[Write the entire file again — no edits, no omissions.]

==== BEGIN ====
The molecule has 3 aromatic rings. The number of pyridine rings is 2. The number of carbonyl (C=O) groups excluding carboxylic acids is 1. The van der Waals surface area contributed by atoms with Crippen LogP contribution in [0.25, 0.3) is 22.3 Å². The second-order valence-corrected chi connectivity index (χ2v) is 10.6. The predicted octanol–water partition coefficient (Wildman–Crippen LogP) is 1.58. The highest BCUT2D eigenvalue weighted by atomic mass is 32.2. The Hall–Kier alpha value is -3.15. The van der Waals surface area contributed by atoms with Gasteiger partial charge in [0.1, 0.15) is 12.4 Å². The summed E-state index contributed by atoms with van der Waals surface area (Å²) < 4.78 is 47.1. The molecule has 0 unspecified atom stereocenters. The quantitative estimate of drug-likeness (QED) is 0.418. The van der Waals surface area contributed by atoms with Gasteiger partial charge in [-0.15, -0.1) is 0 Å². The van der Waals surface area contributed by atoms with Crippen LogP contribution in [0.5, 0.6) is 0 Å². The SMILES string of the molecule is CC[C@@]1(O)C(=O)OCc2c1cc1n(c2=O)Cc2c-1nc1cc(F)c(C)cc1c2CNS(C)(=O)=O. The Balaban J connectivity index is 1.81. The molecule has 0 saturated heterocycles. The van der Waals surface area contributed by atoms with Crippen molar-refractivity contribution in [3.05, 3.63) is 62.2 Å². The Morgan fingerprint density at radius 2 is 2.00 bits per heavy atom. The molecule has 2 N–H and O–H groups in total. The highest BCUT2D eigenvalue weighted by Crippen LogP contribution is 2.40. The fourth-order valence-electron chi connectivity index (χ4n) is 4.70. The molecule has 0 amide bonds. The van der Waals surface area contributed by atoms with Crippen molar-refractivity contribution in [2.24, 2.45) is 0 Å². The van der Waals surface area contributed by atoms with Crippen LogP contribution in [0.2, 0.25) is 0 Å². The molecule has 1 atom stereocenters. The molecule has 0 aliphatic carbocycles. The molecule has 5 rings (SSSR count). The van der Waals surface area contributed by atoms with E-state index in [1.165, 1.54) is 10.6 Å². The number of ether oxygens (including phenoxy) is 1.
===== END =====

The molecule has 3 aromatic rings. The number of pyridine rings is 2. The number of carbonyl (C=O) groups excluding carboxylic acids is 1. The van der Waals surface area contributed by atoms with Crippen LogP contribution in [0.25, 0.3) is 22.3 Å². The second-order valence-corrected chi connectivity index (χ2v) is 10.6. The predicted octanol–water partition coefficient (Wildman–Crippen LogP) is 1.58. The highest BCUT2D eigenvalue weighted by atomic mass is 32.2. The Hall–Kier alpha value is -3.15. The van der Waals surface area contributed by atoms with Gasteiger partial charge in [0.1, 0.15) is 12.4 Å². The summed E-state index contributed by atoms with van der Waals surface area (Å²) < 4.78 is 47.1. The molecule has 0 unspecified atom stereocenters. The quantitative estimate of drug-likeness (QED) is 0.418. The van der Waals surface area contributed by atoms with Gasteiger partial charge in [-0.15, -0.1) is 0 Å². The van der Waals surface area contributed by atoms with Crippen LogP contribution in [0.5, 0.6) is 0 Å². The SMILES string of the molecule is CC[C@@]1(O)C(=O)OCc2c1cc1n(c2=O)Cc2c-1nc1cc(F)c(C)cc1c2CNS(C)(=O)=O. The Balaban J connectivity index is 1.81. The molecule has 0 saturated heterocycles. The van der Waals surface area contributed by atoms with Crippen molar-refractivity contribution in [3.05, 3.63) is 62.2 Å². The Morgan fingerprint density at radius 2 is 2.00 bits per heavy atom. The molecule has 2 N–H and O–H groups in total. The highest BCUT2D eigenvalue weighted by Crippen LogP contribution is 2.40. The fourth-order valence-electron chi connectivity index (χ4n) is 4.70. The molecule has 0 amide bonds. The van der Waals surface area contributed by atoms with Crippen molar-refractivity contribution in [2.24, 2.45) is 0 Å². The van der Waals surface area contributed by atoms with Crippen LogP contribution in [0.2, 0.25) is 0 Å². The molecule has 1 atom stereocenters. The molecule has 0 aliphatic carbocycles. The molecule has 5 rings (SSSR count). The van der Waals surface area contributed by atoms with E-state index in [1.165, 1.54) is 10.6 Å². The number of ether oxygens (including phenoxy) is 1.